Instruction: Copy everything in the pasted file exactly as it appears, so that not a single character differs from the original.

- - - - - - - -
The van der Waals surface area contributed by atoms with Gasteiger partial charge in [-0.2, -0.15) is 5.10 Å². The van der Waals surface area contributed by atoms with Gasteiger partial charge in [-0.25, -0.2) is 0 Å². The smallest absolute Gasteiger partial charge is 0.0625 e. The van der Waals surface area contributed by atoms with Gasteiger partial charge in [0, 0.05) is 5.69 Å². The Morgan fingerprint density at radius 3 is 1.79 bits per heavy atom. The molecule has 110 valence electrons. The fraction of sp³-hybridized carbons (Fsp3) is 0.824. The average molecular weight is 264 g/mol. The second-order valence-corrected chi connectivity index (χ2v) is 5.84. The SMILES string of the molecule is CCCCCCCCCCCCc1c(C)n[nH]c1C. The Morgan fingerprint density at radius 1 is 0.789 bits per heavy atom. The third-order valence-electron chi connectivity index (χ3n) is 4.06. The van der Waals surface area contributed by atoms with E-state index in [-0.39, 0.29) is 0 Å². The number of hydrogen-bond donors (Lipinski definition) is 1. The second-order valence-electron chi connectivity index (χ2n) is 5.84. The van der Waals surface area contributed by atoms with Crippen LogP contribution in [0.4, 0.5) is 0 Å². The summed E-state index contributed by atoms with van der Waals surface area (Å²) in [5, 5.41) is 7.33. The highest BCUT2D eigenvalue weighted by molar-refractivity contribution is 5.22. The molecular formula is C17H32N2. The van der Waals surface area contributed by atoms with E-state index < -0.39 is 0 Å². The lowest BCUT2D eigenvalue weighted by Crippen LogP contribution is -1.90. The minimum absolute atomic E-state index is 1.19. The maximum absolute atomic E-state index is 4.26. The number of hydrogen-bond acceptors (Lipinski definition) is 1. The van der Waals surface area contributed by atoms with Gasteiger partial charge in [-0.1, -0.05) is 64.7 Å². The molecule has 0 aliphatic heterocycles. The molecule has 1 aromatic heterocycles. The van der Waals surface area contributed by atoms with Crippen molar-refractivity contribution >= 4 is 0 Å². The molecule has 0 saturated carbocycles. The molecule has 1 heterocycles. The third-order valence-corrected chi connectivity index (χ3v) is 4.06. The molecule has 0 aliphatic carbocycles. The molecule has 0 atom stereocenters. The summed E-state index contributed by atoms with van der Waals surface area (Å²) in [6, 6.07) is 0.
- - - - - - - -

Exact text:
The van der Waals surface area contributed by atoms with Gasteiger partial charge in [-0.2, -0.15) is 5.10 Å². The van der Waals surface area contributed by atoms with Gasteiger partial charge in [-0.25, -0.2) is 0 Å². The smallest absolute Gasteiger partial charge is 0.0625 e. The van der Waals surface area contributed by atoms with Gasteiger partial charge in [0, 0.05) is 5.69 Å². The Morgan fingerprint density at radius 3 is 1.79 bits per heavy atom. The molecule has 110 valence electrons. The fraction of sp³-hybridized carbons (Fsp3) is 0.824. The average molecular weight is 264 g/mol. The second-order valence-corrected chi connectivity index (χ2v) is 5.84. The SMILES string of the molecule is CCCCCCCCCCCCc1c(C)n[nH]c1C. The Morgan fingerprint density at radius 1 is 0.789 bits per heavy atom. The third-order valence-electron chi connectivity index (χ3n) is 4.06. The van der Waals surface area contributed by atoms with E-state index in [-0.39, 0.29) is 0 Å². The number of hydrogen-bond donors (Lipinski definition) is 1. The second-order valence-electron chi connectivity index (χ2n) is 5.84. The van der Waals surface area contributed by atoms with Crippen LogP contribution in [0.4, 0.5) is 0 Å². The summed E-state index contributed by atoms with van der Waals surface area (Å²) in [5, 5.41) is 7.33. The highest BCUT2D eigenvalue weighted by molar-refractivity contribution is 5.22. The molecular formula is C17H32N2. The van der Waals surface area contributed by atoms with E-state index < -0.39 is 0 Å². The lowest BCUT2D eigenvalue weighted by Crippen LogP contribution is -1.90. The minimum absolute atomic E-state index is 1.19. The maximum absolute atomic E-state index is 4.26. The number of hydrogen-bond acceptors (Lipinski definition) is 1. The van der Waals surface area contributed by atoms with Gasteiger partial charge in [-0.1, -0.05) is 64.7 Å². The molecule has 0 aliphatic heterocycles. The molecule has 1 aromatic heterocycles. The van der Waals surface area contributed by atoms with Crippen molar-refractivity contribution >= 4 is 0 Å². The molecule has 0 saturated carbocycles. The molecule has 1 heterocycles. The third-order valence-corrected chi connectivity index (χ3v) is 4.06. The molecule has 0 aliphatic carbocycles. The molecule has 0 atom stereocenters. The summed E-state index contributed by atoms with van der Waals surface area (Å²) in [6, 6.07) is 0.